So between, "A Little Slipped Out" and "They stole My Glasses", my room smelled like the men's toilet at a retirement home, pretty much all the time... The best part about the incarceration in the hospital was the nurses and nurses assistants. Several of them hung out in my room to kill time and I appreciated the company. The worst part, sad to say were the staff doctors. They literally didn't know their asses from holes in the ground. after my blood levels would come in, someone or the other would inform me of their current standing. The 4 different doctors would visit me and give me 4 different reports. I used to argue, but learned to just smile and say thank you. The day that my creatinine level went from 3.6 to 2.1, Dr. Harvey called and was elated. Twenty minutes later an Asian Doctor came in telling me he was from Dr. Harvey's same office, he looked at a clip board for a few seconds, report there was no change in my levels and left. I said nothing. He clearly never got the latest report.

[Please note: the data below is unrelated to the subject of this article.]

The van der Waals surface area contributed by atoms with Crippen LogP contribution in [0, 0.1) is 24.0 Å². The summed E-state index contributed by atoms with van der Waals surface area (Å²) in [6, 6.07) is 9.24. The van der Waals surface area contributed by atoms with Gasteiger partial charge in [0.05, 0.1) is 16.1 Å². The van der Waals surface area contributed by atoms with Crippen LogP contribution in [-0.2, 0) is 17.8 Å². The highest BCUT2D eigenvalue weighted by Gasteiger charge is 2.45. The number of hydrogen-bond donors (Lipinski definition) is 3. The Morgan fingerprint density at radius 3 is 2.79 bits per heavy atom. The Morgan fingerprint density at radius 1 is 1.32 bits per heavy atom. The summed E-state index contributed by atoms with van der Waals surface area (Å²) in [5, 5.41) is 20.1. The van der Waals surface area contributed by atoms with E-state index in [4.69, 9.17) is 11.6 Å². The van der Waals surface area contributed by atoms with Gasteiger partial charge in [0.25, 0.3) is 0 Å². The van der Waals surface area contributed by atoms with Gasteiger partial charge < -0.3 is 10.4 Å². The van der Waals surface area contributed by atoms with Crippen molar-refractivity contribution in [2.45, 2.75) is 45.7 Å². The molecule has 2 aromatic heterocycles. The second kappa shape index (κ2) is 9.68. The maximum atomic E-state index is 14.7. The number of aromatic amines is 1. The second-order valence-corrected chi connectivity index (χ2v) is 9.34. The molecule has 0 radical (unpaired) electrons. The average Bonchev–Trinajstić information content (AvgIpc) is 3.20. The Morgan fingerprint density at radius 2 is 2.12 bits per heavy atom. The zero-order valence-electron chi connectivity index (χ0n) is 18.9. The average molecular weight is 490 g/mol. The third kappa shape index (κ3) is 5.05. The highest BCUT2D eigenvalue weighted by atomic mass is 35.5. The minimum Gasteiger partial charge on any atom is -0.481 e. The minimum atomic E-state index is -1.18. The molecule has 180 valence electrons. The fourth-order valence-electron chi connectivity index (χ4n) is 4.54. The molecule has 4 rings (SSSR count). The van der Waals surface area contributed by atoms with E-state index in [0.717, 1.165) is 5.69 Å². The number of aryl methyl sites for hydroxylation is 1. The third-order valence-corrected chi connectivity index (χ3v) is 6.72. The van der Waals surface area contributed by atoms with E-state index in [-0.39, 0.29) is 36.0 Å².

They day I was to be discharged, a nurse came in and asked why I thought I was going home today. Smiling, I said because all my doctor's have told me. She replied that Dr. Middle Eastern guy has me scheduled for surgery! Do you think I saw RED? What are the taking this time, an arm, a leg? The doctor, having seen I was scheduled for him drug infusion, ordered a PICC line installed in my arm. I asked the nurse what I should do with this PICC line I already have, sew it up? It turned out this little asshole was on the floor and when he came in, he was about 5' 5" tall and apologized for not checking first and assured me that it would not have ever taken place. Somehow, I couldn't even raise a smile for him. Turns out that after 8 days in the hospital, he found it necessary to get a stool sample from me so the medicare bill could go a little higher. I told him that i he needed a stool sample, get some scuba gear and go look for it! He left... I firmly believe that patients going to a hospital require some sort of patient advocate. It should be mandatory...

There's more, to be continued...